The same obligation applies equally to acts amounting to other cruel, inhuman or degrading treatment or punishment (Article 16). Victims of such abuse are entitled to rehabilitation, compensation and other effective remedies.10
Judge Hogan emphasised that as described in Musa’ab Al Madhwani’s “classified testimony about his conditions of confinement, which I find to be credible, the United States was involved in the prisons where he was held, and believed to have orchestrated the interrogation techniques, the harsh ones to which he was subject”. Amnesty International believes that Judge Hogan should now expressly refer the allegations on to the appropriate US government authorities with a view to their investigation. Such investigations must include a determination of whether Musa’ab Al Madhwani was subjected to enforced disappearance at any time during his detention, specifically in the ‘Dark Prison’ in Kabul, where detainees did not have access to the ICRC. Like torture, enforced disappearance is a crime under international law. Those responsible must be brought to justice.
A year after President Obama took office, however, accountability and access to remedy for the human rights violations committed against detainees in the “war on terror” seem as remote as ever.11 In the case of Musa’ab Al Madhwani, he continues to be without judicial or other effective remedy for the human rights violations he has endured, and indeed he remains in indefinite detention without charge at Guantánamo after Judge Hogan ruled that his detention was lawful under US law.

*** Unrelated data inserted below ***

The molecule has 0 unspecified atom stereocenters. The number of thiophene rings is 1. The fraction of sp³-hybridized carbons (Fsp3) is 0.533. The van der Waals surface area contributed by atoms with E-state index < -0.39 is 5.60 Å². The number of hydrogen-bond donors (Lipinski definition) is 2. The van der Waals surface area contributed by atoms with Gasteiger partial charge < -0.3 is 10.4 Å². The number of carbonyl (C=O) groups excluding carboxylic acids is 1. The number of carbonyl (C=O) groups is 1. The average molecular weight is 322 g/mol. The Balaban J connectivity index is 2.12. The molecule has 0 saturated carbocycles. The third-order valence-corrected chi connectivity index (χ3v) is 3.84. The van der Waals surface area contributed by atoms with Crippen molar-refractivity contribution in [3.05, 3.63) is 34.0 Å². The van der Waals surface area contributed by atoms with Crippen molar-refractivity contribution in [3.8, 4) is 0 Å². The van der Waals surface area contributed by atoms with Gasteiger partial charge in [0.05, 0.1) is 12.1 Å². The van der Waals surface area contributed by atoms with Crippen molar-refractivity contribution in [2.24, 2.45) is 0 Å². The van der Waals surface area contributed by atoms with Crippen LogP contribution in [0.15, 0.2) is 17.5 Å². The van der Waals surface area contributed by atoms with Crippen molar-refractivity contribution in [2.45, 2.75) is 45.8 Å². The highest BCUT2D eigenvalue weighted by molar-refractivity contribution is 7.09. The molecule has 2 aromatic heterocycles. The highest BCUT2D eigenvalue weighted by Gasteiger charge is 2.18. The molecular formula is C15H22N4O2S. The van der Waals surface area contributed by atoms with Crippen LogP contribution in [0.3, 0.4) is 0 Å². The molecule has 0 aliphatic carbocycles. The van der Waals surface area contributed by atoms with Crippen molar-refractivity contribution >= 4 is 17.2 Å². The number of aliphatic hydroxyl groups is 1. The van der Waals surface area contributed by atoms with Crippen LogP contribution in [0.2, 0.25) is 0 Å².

Defending his detention before Judge Hogan, the US administration had sought to rely not upon statements made by Al Madhwani during his custody in Afghanistan but upon 23 reports of interrogations of him conducted in Guantánamo between 3 March 2003 and 27 September 2004 and summaries of statements he made during these interrogations. The administration claimed that the detainee would by this time have recovered from any abuse he suffered in Afghanistan; that the conditions of detention at Guantánamo were not coercive; and that statements he made in the Naval Base were reliable. Judge Hogan, pointing out that Al Madhwani’s PTSD “seemingly exacerbated the taint from any harsh treatment”, disagreed:
“It should come as no surprise that during Petitioner’s first Guantánamo interrogation, which was conducted on the day Petitioner arrived at Guantánamo, he was gripped by the same fear that infected his Afghanistan confessions. His Guantánamo interrogators did little to assuage that fear. According to the reliable evidence in the record, multiple Guantánamo interrogators on multiple occasions threatened Petitioner when he attempted to retract statements he now claims were false confessions…